So how do you let the big feelings just be there without doing anything about them? To answer this, let’s look at some of the above examples and see how you can think about them differently and give yourself permission to let the big feelings simply be there without trying to avoid or change them.

Feeling sad when remembering a past traumatic event: You went through a terrible situation and you are allowed to feel sad for the pain it caused you, but you are not required to internally rage at the event or refuse to let yourself move forward until the feeling is resolved. Trauma is sad, and you can feel sad when thinking of the trauma while working to treat others and yourself as your ideal, authentic self.

Feeling guilty with the memory of bullying someone when young: Reflecting on past choices that do not align with your current values and morality can make anyone feel embarrassed, ashamed, and disappointed. That’s natural. You can still take accountability for your actions while also taking yourself off the hook of punishment for your past deeds. Acknowledge the pain you caused and commit to your current values.

Feeling avoidant at the thought of being rejected or humiliated in an emotionally vulnerable relationship: No one likes to feel rejected or vulnerable, but adult relationships will include emotionally being hurt or hurting someone else even if you don’t want to. There is no escaping it. You can only do your best to minimize pain while we pursue the best for you and your partner. Love, connection, and intimacy are also part of relationships.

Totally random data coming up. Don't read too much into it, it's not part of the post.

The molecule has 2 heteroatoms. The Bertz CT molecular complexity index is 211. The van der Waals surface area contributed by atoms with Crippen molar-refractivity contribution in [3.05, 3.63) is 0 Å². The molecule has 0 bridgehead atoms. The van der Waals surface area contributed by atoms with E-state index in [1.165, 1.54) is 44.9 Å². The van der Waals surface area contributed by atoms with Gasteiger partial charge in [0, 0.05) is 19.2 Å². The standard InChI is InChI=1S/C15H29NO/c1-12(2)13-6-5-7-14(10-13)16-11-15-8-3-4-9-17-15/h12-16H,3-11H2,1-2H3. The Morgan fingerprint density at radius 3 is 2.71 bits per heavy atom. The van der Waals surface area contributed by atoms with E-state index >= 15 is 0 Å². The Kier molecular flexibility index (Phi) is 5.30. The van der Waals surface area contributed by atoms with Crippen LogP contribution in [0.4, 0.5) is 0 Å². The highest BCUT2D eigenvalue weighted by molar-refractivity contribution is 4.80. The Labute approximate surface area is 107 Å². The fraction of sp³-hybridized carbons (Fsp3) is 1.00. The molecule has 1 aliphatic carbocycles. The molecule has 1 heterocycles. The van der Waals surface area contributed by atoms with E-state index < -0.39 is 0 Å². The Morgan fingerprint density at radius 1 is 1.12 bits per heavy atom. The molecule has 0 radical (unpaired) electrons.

In other words, stop trying to un-bad the bad feeling. Let it be bad because it feels bad, but continue to live your life, embrace the temporary big feelings, and pursue your desires despite the urge to avoid the feelings.

So, how can you start to give up control of your feelings and start accepting the temporary and fluctuating feeling states you have? Here are a few ideas:

1. Practice observing your feelings without trying to get rid of them. This is easier said than done, but before you immediately try to shut down the yucky, squirmy feeling, take a deep breath, mentally take a step back from your body, and just look at what is going on. Exactly what parts of your body feel weird? Does this feeling morph or move around your body? What thoughts pop in and how fast? Do you get any weird memories or random associations while you are noticing all this chaos?